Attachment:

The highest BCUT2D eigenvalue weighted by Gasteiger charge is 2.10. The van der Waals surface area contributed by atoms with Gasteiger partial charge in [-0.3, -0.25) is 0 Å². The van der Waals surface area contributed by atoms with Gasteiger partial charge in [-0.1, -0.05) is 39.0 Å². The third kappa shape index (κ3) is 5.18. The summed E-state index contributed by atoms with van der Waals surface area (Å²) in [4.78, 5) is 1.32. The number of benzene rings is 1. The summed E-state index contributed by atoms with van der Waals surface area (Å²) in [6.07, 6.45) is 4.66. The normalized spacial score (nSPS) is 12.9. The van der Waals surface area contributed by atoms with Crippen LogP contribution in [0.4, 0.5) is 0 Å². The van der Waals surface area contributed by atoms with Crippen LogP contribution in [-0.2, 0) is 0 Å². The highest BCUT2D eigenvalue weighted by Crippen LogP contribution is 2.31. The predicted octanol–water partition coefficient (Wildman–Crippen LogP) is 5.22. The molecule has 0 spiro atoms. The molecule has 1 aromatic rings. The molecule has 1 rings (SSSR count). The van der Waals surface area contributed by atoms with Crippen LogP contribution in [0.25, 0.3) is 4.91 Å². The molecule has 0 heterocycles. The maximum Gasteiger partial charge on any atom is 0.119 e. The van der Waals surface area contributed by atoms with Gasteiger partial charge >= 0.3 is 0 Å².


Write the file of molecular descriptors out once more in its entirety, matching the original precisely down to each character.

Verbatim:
The highest BCUT2D eigenvalue weighted by Gasteiger charge is 2.10. The van der Waals surface area contributed by atoms with Gasteiger partial charge in [-0.3, -0.25) is 0 Å². The van der Waals surface area contributed by atoms with Gasteiger partial charge in [-0.1, -0.05) is 39.0 Å². The third kappa shape index (κ3) is 5.18. The summed E-state index contributed by atoms with van der Waals surface area (Å²) in [4.78, 5) is 1.32. The number of benzene rings is 1. The summed E-state index contributed by atoms with van der Waals surface area (Å²) in [6.07, 6.45) is 4.66. The normalized spacial score (nSPS) is 12.9. The van der Waals surface area contributed by atoms with Crippen LogP contribution in [0.4, 0.5) is 0 Å². The van der Waals surface area contributed by atoms with Crippen LogP contribution in [-0.2, 0) is 0 Å². The highest BCUT2D eigenvalue weighted by Crippen LogP contribution is 2.31. The predicted octanol–water partition coefficient (Wildman–Crippen LogP) is 5.22. The molecule has 0 spiro atoms. The molecule has 1 aromatic rings. The molecule has 1 rings (SSSR count). The van der Waals surface area contributed by atoms with Crippen LogP contribution in [0.25, 0.3) is 4.91 Å². The molecule has 0 heterocycles. The maximum Gasteiger partial charge on any atom is 0.119 e. The van der Waals surface area contributed by atoms with Gasteiger partial charge >= 0.3 is 0 Å².